Career Advice Opinion

Making Your Dream Teaching Job Happen

By Lhisa Almashy — March 27, 2013 3 min read
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Lhisa Almashy

Have you ever bought a new car and then found that, all of a sudden, every car you see on the road is that kind of car? Or sometimes this type of thing happens when people are expecting a child and could swear that, wherever they go, they see pregnant women. Our consciousness is such that we tend to see and experience what we become aware of. The same has been true with my dream teaching job since my initial posting.

Of course, it has been on my mind, and in reading the other posts and comments in this forum, I have felt a sense of camaraderie and connection with my colleagues across the nation. Then this awareness was validated last weekend when a potentially rough day at school went as smooth as could be because I was recognized as a coach on campus. I was substituting at my school’s Saturday Success Academy, a program designed to help students pass the state mandated tests in reading and math. As I walked in the room, I was greeted by a group of 9th and 10th graders who certainly didn’t want to be in school on a Saturday, much less during spring break. As I geared up for “battle,” one of the students shouted “Hey, aren’t you the boys varsity soccer coach?” As I told them I was, another girl said “Yeah, my boyfriend is on the JV team. How can he get on varsity?” Within a minute, the whole feeling in the room changed. Suddenly, I was no longer seen as the “sub.” I was validated as a coach and therefore worthy of the students’ attention. I didn’t have to spend the first hour earning their respect. Insteadm I could actually begin to teach them, infusing lessons with humor and life. We actually accomplished quite a bit that day.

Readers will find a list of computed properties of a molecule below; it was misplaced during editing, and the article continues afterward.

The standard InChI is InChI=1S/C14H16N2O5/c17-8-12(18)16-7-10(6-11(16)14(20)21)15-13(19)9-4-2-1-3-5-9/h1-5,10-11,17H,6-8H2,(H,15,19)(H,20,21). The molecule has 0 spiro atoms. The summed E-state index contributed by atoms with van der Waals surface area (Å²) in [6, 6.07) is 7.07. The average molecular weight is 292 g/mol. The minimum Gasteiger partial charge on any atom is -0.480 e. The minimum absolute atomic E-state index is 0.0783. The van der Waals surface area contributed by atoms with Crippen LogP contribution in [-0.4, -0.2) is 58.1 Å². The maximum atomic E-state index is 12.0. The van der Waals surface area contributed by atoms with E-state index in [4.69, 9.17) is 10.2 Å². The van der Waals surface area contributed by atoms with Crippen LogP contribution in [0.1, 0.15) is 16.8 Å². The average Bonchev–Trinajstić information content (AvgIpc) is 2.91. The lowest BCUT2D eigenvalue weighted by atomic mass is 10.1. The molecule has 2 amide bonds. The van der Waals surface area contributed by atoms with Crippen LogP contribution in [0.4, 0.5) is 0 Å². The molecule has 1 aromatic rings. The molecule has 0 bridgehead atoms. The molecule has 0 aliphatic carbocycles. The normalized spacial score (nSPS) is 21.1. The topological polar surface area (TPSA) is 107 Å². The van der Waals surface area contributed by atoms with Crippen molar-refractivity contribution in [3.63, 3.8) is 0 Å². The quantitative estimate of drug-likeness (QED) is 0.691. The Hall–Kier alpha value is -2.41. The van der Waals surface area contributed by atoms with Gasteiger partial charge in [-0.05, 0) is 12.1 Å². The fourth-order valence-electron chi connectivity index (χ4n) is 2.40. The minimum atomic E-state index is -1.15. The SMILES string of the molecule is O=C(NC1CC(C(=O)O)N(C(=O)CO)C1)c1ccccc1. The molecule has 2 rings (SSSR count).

So I just experienced what we have been commenting on: living my dream job, which included a hybrid job description combining coaching and teaching. All in all, I have had a renewed sense of hope and dedication to our profession, which all too often can become a quagmire of demoralization and negative rhetoric.

In reading the other posts and comments, I think all of the ideas expressed seem both reasonable and inspirting. So now I have more questions. Why don’t teachers’ roles change? Why can’t they? The one factor that hasn’t been elaborated on in this forum is money. Certainly that is a vital element of doing anything new schools, but, for purposes of hypothetical thinking, I don’t think it’s a bad idea to take that variable out of the equation for the time being. Too often in education, things don’t get accomplished because people say there is no money ... and the discussion just ends there.

One of the things I have done my whole life has been to create things. My stepfather always told me to “make it happen, Lhisa.” So, whenever I wanted to do something, that was always my bottom line. I had the power to make it happen. As a consequence, I’ve been a founder, co-founder, and creator of various organizations throughout my life, beginning when I was in high school. I also give seminars to young people on how to create what they want in life.

So, it seems as though we should be able to apply this philosophy to our career situations. Let’s look at what we can control and take control of it. If we want to collaborate, let’s find a group of teachers who are willing to change the definition of their roles and create pilots within our schools. If such initiatives are successful, as I suspect they would be, then we can take our successes to higher levels. At that point, we may be able to define the financial component of our new hybrid roles.

Certainly there are numerous possibilities that we can create with our colleagues. Teachers are an amazing group of professionals who tend, by definition, to be dedicated to improving education. The hard part is when we are given mandates and told what to do, which sparks pushback. But if we create and control our own mandates, then we can truly help ourselves as well as our students.

Lhisa Almashy is an ESOL teacher at Park Vista High School in Lake Worth, Fla. A 2012 winner of Teaching Tolerance’s Cultural Responsive Teaching Award, she has more than 16 years of experience in teaching and administering multicultural programs in her district.

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